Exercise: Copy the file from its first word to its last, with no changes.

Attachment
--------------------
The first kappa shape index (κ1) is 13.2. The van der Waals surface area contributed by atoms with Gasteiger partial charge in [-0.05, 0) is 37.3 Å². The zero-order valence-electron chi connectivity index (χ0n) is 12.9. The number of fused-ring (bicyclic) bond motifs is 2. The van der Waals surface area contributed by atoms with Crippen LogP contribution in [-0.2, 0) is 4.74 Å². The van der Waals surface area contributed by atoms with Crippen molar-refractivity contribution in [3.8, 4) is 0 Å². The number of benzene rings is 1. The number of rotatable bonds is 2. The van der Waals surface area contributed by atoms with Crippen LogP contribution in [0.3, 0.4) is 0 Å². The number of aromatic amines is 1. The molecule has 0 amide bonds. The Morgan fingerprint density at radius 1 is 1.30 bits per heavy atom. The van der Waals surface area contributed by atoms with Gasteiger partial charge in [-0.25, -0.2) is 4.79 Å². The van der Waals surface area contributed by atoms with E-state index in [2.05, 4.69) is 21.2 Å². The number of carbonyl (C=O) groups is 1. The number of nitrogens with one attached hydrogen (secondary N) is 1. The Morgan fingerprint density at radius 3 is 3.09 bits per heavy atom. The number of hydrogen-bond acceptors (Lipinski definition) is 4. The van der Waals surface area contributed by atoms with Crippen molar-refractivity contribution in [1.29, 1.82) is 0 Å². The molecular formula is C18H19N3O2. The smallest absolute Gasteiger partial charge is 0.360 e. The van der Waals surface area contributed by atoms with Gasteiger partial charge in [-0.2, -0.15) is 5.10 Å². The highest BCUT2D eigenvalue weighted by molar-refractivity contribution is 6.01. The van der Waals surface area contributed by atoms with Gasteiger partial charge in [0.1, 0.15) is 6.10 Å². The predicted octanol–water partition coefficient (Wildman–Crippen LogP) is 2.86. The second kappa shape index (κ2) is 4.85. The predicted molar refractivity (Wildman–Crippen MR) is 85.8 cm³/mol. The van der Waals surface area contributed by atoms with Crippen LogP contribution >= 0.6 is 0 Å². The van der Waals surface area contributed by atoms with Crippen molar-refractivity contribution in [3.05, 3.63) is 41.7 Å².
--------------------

The first kappa shape index (κ1) is 13.2. The van der Waals surface area contributed by atoms with Gasteiger partial charge in [-0.05, 0) is 37.3 Å². The zero-order valence-electron chi connectivity index (χ0n) is 12.9. The number of fused-ring (bicyclic) bond motifs is 2. The van der Waals surface area contributed by atoms with Crippen LogP contribution in [-0.2, 0) is 4.74 Å². The van der Waals surface area contributed by atoms with Crippen molar-refractivity contribution in [3.8, 4) is 0 Å². The number of benzene rings is 1. The number of rotatable bonds is 2. The van der Waals surface area contributed by atoms with Crippen LogP contribution in [0.3, 0.4) is 0 Å². The number of aromatic amines is 1. The molecule has 0 amide bonds. The Morgan fingerprint density at radius 1 is 1.30 bits per heavy atom. The van der Waals surface area contributed by atoms with Gasteiger partial charge in [-0.25, -0.2) is 4.79 Å². The van der Waals surface area contributed by atoms with E-state index in [2.05, 4.69) is 21.2 Å². The number of carbonyl (C=O) groups is 1. The number of nitrogens with one attached hydrogen (secondary N) is 1. The Morgan fingerprint density at radius 3 is 3.09 bits per heavy atom. The number of hydrogen-bond acceptors (Lipinski definition) is 4. The van der Waals surface area contributed by atoms with Crippen molar-refractivity contribution in [1.29, 1.82) is 0 Å². The molecular formula is C18H19N3O2. The smallest absolute Gasteiger partial charge is 0.360 e. The van der Waals surface area contributed by atoms with Gasteiger partial charge in [-0.2, -0.15) is 5.10 Å². The highest BCUT2D eigenvalue weighted by molar-refractivity contribution is 6.01. The van der Waals surface area contributed by atoms with Gasteiger partial charge in [0.1, 0.15) is 6.10 Å². The predicted octanol–water partition coefficient (Wildman–Crippen LogP) is 2.86. The second kappa shape index (κ2) is 4.85. The predicted molar refractivity (Wildman–Crippen MR) is 85.8 cm³/mol. The van der Waals surface area contributed by atoms with Crippen LogP contribution >= 0.6 is 0 Å². The van der Waals surface area contributed by atoms with Crippen molar-refractivity contribution in [3.05, 3.63) is 41.7 Å².